[Groupe K2] Data et Key Opinion Leader : a pivot of new world influence [English version]
16/12/2022 - 8 min. de lecture
Cercle K2 neither approves or disapproves of the opinions expressed in the articles. Their authors are exclusively responsible for their content.
Jun Zhou is Entrepreneur, Lecturer & Consultant in Chinese Social Media.
From the e-commerce economy to politics, KOL has been a critical role in digital influence transmission yet such tool can also be a double-edged sword depending on who is the one swinging it.
What is KOL?
KOL is short for Key Opinion Leader, someone who is demonstrated as a trustworthy and well-respected digital influencer. This word is commonly used in social media marketing, describing a type of e-commerce marketing method embedded on social media. The concept of Opinion Leader comes from the theory of “Two-step flow of communication”, which was first introduced by sociologist Paul Lazarsfeld in 1944. Sociologist and communication scientist Elihu Katz who elaborated the theory of “Two-step flow of communication” later illustrated that the Opinion Leader being influential is related” (1) to the personification of certain values (who one is); (2) to competence (what one knows); and (3) to strategic social location (whom one knows)” .
The KOL usually work in their specialized field and on social media, and they share knowledge or tips based on their specialties. Consumers listen to KOL because they represent authority and credibility in their field. Some might argue about the difference between KOL and influencer, however, the key concept behind them is the same – influence. In Merriam-Webster’s dictionary, influence  is defined as “the power or capacity of causing an effect in indirect or intangible ways; the act or power of producing an effect without apparent exertion of force or direct exercise of command; corrupt interference with authority for personal gain”. One common indicator (not always reliable) to measure the influence of a KOL or influencer is the number of followers. A follower on social media is someone who subscribes to the feed of other accounts to follow the updates. Based on the number of followers, they are categorized into five types: Nano-KOL (1K-5K), Micro-KOL (5K-20K), Mid-KOL (20K-100K), Macro-KOL (100K-1M), and Mega-KOL (over 1M). With these categories, the average price to cost per post ranges exponentially different. Take Instagram for example, in 2020 worldwide the minimum price per post for Nano ones is around 10 dollars, for Mid ones is around 30 dollars, however for Macro and Mega KOL, the prices per post are 160 dollars and 1k dollars respectively. Be in mind that on different social media platforms, because of the difference in production complexity, the price per post with the same type of KOL with a similar number of followers varies. On Youtube, in 2020 worldwide the price overall per post(video) is more expensive than on Instagram, going from 60 dollars for Nano-KOL to 7k dollars for Mega-KOL.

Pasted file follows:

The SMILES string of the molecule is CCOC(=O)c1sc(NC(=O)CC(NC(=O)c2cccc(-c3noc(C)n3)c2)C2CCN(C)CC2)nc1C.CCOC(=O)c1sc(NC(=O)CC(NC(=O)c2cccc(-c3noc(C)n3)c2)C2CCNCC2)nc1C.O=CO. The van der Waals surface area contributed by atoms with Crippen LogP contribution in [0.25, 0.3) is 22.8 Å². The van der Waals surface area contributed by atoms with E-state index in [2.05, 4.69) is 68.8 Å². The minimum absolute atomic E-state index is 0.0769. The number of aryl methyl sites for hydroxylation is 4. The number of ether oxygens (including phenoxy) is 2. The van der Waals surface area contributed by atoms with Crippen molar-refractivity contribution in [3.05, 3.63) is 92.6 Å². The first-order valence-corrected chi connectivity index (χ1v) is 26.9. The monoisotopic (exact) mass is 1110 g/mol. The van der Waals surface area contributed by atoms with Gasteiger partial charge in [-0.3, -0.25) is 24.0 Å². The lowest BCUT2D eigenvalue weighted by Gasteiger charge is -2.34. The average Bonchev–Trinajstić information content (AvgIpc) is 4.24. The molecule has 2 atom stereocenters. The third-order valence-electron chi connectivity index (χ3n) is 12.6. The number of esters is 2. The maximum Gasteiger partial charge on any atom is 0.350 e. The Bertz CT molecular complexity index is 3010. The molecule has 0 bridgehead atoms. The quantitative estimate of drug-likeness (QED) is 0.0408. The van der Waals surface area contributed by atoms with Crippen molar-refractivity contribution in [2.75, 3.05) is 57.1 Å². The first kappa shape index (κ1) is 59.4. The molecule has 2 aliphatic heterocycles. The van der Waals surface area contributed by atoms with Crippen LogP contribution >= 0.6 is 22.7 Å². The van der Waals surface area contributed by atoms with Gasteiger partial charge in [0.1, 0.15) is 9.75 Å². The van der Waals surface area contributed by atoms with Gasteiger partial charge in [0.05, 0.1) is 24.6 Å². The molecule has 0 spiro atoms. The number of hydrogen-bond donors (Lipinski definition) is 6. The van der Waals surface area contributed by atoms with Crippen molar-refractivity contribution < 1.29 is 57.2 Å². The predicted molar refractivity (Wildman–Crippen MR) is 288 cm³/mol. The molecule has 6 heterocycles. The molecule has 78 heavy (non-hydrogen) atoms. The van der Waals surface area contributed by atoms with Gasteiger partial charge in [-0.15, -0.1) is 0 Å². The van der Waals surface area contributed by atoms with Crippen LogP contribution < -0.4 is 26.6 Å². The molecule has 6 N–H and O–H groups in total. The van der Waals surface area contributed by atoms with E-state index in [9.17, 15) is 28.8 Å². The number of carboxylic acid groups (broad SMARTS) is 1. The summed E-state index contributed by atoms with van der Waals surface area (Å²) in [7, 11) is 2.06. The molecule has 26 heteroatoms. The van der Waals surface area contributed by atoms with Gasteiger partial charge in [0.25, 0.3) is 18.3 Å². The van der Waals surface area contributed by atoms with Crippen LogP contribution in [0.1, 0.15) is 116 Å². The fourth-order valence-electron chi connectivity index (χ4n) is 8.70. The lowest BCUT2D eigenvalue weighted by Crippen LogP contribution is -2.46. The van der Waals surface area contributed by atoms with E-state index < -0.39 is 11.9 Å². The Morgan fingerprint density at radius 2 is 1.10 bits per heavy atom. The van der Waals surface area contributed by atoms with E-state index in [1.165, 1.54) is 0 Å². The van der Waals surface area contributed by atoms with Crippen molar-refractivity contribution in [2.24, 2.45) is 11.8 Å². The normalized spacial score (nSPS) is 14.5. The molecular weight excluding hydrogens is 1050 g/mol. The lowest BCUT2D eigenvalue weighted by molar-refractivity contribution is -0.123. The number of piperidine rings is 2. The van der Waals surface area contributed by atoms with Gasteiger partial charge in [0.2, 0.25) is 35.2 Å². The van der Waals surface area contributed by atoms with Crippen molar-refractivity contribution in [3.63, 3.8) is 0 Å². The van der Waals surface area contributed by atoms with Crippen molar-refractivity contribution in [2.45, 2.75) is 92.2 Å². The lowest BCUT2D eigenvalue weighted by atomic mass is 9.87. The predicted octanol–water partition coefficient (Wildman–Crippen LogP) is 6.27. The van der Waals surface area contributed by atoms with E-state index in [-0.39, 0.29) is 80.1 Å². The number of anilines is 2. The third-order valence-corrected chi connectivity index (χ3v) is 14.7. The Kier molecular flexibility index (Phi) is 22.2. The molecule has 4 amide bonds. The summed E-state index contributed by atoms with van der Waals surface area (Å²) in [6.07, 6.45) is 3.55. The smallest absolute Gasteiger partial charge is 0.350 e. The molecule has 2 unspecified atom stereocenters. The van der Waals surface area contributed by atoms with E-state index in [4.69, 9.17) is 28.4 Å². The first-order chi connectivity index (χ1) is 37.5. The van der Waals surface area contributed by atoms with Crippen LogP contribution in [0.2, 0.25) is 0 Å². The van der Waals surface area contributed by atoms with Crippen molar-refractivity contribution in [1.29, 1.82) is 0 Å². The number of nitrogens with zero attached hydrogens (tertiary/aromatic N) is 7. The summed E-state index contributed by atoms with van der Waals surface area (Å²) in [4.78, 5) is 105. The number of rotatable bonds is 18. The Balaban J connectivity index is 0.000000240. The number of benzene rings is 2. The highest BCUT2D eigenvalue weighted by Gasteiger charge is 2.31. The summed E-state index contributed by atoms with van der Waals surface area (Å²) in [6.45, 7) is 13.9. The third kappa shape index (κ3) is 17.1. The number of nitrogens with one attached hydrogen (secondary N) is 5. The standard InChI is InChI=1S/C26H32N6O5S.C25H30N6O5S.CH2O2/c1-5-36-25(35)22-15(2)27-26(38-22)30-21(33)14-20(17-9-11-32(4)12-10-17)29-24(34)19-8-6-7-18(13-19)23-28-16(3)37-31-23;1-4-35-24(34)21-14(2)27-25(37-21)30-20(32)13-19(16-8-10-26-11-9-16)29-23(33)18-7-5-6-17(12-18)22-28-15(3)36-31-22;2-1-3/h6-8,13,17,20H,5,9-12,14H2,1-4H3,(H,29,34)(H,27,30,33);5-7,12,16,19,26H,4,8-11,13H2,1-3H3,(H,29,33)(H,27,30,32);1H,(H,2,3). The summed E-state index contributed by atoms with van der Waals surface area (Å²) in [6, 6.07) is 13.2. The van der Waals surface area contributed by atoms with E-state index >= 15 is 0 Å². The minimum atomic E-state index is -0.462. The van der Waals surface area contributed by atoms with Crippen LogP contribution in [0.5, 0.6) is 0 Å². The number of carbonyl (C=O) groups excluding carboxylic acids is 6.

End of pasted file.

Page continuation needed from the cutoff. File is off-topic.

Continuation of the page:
(Source : Statista_Influencer Marketing)
What important role has KOL played?
KOL is developed along with the social media network and nowadays plays a critical role in people’s decision-making in e-commerce. According to Statista, social media accounts for 33% as the second top leading source worldwide of online-shopping inspiration in 2021. In 2021 the market size worldwide of KOL has tripled its value to 13.8 billion dollars from 2018. This year, KOL marketing penetration in the US is expected to be 73%. China is by far the largest e-commerce market in the world with a revenue of 1.5 trillion dollars (worldwide is 4.9 trillion dollars) and KOL marketing has ranked the top choice for Chinese internet users to discover brands, beating out search engines, and brand websites, and consumer review sites.
(Source : Statista E-commerce dans le monde)
(Source : Statista Influencer Marketing)
(Source : taux de pénétration du marketing Statista Influencer aux États-Unis)
(Source : Statista E-commerce en Chine)
(Source : Statista Sources de découverte de marque en Chine Q3 2021)
Starting from the Web2.0 era, the new way of communicating with blogs and social networks shapes the engagement between readers/users and content creators, brings people closer, and breaks the geography barrier. Social media enables individuals to share their opinions in a more free and less controlled and supervised environment than traditional media. The influence of KOL on social media not only sparks its key role in the e-commerce economy but also in other aspects such as politics.